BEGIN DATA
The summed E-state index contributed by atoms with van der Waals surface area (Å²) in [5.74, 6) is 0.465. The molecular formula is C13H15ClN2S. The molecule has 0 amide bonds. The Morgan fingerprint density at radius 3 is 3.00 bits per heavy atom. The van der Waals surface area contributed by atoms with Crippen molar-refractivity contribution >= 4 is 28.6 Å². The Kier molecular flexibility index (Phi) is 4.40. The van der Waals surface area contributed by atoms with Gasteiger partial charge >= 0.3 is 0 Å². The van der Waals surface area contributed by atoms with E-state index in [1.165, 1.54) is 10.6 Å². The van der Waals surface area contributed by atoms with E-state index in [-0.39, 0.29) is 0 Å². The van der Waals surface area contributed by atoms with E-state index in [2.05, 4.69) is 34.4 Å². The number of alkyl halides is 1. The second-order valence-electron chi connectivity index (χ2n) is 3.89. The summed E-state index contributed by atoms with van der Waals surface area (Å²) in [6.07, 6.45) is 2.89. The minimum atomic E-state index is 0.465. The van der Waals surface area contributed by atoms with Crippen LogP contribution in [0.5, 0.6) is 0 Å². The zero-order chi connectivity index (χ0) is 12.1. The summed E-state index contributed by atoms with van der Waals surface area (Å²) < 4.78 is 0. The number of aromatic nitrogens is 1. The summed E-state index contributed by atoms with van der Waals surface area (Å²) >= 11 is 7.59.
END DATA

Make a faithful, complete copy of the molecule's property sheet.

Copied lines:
The summed E-state index contributed by atoms with van der Waals surface area (Å²) in [5.74, 6) is 0.465. The molecular formula is C13H15ClN2S. The molecule has 0 amide bonds. The Morgan fingerprint density at radius 3 is 3.00 bits per heavy atom. The van der Waals surface area contributed by atoms with Crippen molar-refractivity contribution >= 4 is 28.6 Å². The Kier molecular flexibility index (Phi) is 4.40. The van der Waals surface area contributed by atoms with Gasteiger partial charge >= 0.3 is 0 Å². The van der Waals surface area contributed by atoms with E-state index in [1.165, 1.54) is 10.6 Å². The van der Waals surface area contributed by atoms with E-state index in [-0.39, 0.29) is 0 Å². The van der Waals surface area contributed by atoms with E-state index in [2.05, 4.69) is 34.4 Å². The number of alkyl halides is 1. The second-order valence-electron chi connectivity index (χ2n) is 3.89. The summed E-state index contributed by atoms with van der Waals surface area (Å²) in [6.07, 6.45) is 2.89. The minimum atomic E-state index is 0.465. The van der Waals surface area contributed by atoms with Crippen LogP contribution in [0.5, 0.6) is 0 Å². The zero-order chi connectivity index (χ0) is 12.1. The summed E-state index contributed by atoms with van der Waals surface area (Å²) < 4.78 is 0. The number of aromatic nitrogens is 1. The summed E-state index contributed by atoms with van der Waals surface area (Å²) >= 11 is 7.59.